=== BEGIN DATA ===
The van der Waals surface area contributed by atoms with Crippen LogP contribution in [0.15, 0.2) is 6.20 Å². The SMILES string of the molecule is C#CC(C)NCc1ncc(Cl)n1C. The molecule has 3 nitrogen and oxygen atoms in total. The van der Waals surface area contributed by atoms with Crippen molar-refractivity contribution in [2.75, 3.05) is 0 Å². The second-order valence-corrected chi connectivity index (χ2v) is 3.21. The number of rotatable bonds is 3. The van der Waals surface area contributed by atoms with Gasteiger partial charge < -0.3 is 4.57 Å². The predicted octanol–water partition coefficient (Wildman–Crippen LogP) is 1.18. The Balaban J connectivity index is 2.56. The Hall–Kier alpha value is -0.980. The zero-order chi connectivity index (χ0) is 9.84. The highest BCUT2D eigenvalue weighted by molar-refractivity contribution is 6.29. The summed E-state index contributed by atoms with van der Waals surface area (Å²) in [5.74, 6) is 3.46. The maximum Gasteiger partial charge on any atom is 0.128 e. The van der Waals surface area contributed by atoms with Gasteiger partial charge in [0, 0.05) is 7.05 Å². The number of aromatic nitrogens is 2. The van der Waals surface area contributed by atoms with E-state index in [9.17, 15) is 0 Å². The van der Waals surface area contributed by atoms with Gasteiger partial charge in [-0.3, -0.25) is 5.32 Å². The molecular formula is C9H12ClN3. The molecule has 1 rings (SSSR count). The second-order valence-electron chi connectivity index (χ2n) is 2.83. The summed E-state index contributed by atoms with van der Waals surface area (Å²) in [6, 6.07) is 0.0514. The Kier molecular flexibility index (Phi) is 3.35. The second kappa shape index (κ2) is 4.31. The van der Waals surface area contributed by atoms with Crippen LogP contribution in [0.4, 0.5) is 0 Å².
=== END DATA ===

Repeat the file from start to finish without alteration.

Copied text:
The van der Waals surface area contributed by atoms with Crippen LogP contribution in [0.15, 0.2) is 6.20 Å². The SMILES string of the molecule is C#CC(C)NCc1ncc(Cl)n1C. The molecule has 3 nitrogen and oxygen atoms in total. The van der Waals surface area contributed by atoms with Crippen molar-refractivity contribution in [2.75, 3.05) is 0 Å². The second-order valence-corrected chi connectivity index (χ2v) is 3.21. The number of rotatable bonds is 3. The van der Waals surface area contributed by atoms with Gasteiger partial charge < -0.3 is 4.57 Å². The predicted octanol–water partition coefficient (Wildman–Crippen LogP) is 1.18. The Balaban J connectivity index is 2.56. The Hall–Kier alpha value is -0.980. The zero-order chi connectivity index (χ0) is 9.84. The highest BCUT2D eigenvalue weighted by molar-refractivity contribution is 6.29. The summed E-state index contributed by atoms with van der Waals surface area (Å²) in [5.74, 6) is 3.46. The maximum Gasteiger partial charge on any atom is 0.128 e. The van der Waals surface area contributed by atoms with Gasteiger partial charge in [0, 0.05) is 7.05 Å². The number of aromatic nitrogens is 2. The van der Waals surface area contributed by atoms with E-state index in [9.17, 15) is 0 Å². The van der Waals surface area contributed by atoms with Gasteiger partial charge in [-0.3, -0.25) is 5.32 Å². The molecular formula is C9H12ClN3. The molecule has 1 rings (SSSR count). The second-order valence-electron chi connectivity index (χ2n) is 2.83. The summed E-state index contributed by atoms with van der Waals surface area (Å²) in [6, 6.07) is 0.0514. The Kier molecular flexibility index (Phi) is 3.35. The second kappa shape index (κ2) is 4.31. The van der Waals surface area contributed by atoms with Crippen LogP contribution in [0.4, 0.5) is 0 Å².